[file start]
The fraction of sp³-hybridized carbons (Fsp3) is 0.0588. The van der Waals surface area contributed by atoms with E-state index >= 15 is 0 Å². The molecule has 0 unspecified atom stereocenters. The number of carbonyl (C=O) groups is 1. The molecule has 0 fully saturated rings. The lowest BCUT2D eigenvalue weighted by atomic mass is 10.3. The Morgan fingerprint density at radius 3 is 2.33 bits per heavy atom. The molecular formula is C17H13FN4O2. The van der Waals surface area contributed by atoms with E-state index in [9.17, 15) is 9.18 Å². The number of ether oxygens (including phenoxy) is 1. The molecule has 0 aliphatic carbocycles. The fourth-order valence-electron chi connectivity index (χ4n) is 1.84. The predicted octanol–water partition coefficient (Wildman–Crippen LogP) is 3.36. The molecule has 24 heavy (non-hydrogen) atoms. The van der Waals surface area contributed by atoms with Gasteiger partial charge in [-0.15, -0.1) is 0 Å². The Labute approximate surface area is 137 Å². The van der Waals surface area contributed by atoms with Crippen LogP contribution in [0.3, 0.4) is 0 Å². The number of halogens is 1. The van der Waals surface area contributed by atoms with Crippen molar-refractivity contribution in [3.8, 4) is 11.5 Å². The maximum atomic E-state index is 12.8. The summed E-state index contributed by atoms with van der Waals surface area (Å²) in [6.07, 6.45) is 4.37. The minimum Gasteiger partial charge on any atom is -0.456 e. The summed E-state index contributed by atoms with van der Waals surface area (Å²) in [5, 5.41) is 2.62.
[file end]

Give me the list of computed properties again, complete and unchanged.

The fraction of sp³-hybridized carbons (Fsp3) is 0.0588. The van der Waals surface area contributed by atoms with E-state index >= 15 is 0 Å². The molecule has 0 unspecified atom stereocenters. The number of carbonyl (C=O) groups is 1. The molecule has 0 fully saturated rings. The lowest BCUT2D eigenvalue weighted by atomic mass is 10.3. The Morgan fingerprint density at radius 3 is 2.33 bits per heavy atom. The molecular formula is C17H13FN4O2. The van der Waals surface area contributed by atoms with E-state index in [9.17, 15) is 9.18 Å². The number of ether oxygens (including phenoxy) is 1. The molecule has 0 aliphatic carbocycles. The fourth-order valence-electron chi connectivity index (χ4n) is 1.84. The predicted octanol–water partition coefficient (Wildman–Crippen LogP) is 3.36. The molecule has 24 heavy (non-hydrogen) atoms. The van der Waals surface area contributed by atoms with Gasteiger partial charge in [-0.15, -0.1) is 0 Å². The Labute approximate surface area is 137 Å². The van der Waals surface area contributed by atoms with Crippen LogP contribution in [0.3, 0.4) is 0 Å². The number of halogens is 1. The van der Waals surface area contributed by atoms with Crippen molar-refractivity contribution in [3.8, 4) is 11.5 Å². The maximum atomic E-state index is 12.8. The summed E-state index contributed by atoms with van der Waals surface area (Å²) in [6.07, 6.45) is 4.37. The minimum Gasteiger partial charge on any atom is -0.456 e. The summed E-state index contributed by atoms with van der Waals surface area (Å²) in [5, 5.41) is 2.62.